• #
      • NYMEX 11-8649-BC
      • Effective Date
      • 30 March 2015


      EXCHANGE RULES: Rule 536. Recordkeeping Requirements for Pit, Globex, and Negotiated Trades

      H. Retention of Records
      Each member and member firm and employees of the foregoing must keep full, complete and systematic records, including records created or transmitted electronically, together with all pertinent data and memoranda, of all transactions relating to its business of dealing in commodity interests and related cash or forward transactions in accordance with CFTC Regulation 1.35. Written and electronic records must be retained for a minimum of five years in permanent form. Oral communications required to be recorded pursuant to CFTC Regulation 1.35(a) must be retained for a minimum of one year past the date on which the oral communication occurred. Oral communications recorded by the Exchange pursuant to Section G. will be maintained by the Exchange for a minimum of one year past the date on which the oral communication occurred. All records required to be retained shall at all times be open to inspection by Exchange staff or any representative of the CFTC or the United States Department of Justice.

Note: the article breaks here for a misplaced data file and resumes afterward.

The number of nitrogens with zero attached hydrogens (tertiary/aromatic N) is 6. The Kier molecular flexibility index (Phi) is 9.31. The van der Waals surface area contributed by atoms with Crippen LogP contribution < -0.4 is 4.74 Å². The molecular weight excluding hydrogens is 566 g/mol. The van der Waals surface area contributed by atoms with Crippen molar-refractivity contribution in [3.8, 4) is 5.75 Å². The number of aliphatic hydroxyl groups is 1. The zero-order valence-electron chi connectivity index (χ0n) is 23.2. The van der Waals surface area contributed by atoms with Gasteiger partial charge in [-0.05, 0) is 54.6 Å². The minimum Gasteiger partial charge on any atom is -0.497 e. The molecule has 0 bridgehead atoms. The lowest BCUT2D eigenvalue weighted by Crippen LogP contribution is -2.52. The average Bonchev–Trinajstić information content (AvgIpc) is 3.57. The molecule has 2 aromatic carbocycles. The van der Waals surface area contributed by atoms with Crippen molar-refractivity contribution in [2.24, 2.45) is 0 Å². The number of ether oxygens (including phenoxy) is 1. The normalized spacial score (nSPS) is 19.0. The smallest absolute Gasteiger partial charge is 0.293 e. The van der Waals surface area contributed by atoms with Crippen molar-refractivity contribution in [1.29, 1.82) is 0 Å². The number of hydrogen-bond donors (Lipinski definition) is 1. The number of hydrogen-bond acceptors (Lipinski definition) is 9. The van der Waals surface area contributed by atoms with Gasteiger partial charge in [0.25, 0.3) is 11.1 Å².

Rule 538. Exchange for Related Positions

      G. Identification and Submission to the Clearing House
      Each EFRP transaction shall be designated as such and shall be cleared through the Clearing House. Each such transaction shall be submitted to the Clearing House within the time period and in the manner specified by the Exchange. Clearing member firms are responsible for exercising due diligence as to the bona fide nature of EFRP transactions submitted on behalf of customers.


      Pursuant to an offer of settlement that EOX Holdings LLC (“EOX” or the “Firm”) presented at a hearing on March 26, 2015, in which EOX neither admitted nor denied the factual allegations or rule violations upon which the penalty is based, a Panel of the NYMEX Business Conduct Committee (“Panel”) found that EOX voluntarily submitted itself to the jurisdiction of the BCC for purposes of settling this matter, and that between July 2011 and November 2011, EOX executed 8 EFRP transactions for customers and mistakenly reported such transactions as block trades. Further, EOX failed to maintain accurate written or electronic records of the EFRP transactions.

      The Panel concluded that EOX violated Exchange Rules 536.H and 538.G.


      In accordance with the settlement offer, the Panel ordered EOX to pay a fine to the Exchange in the amount of $40,000.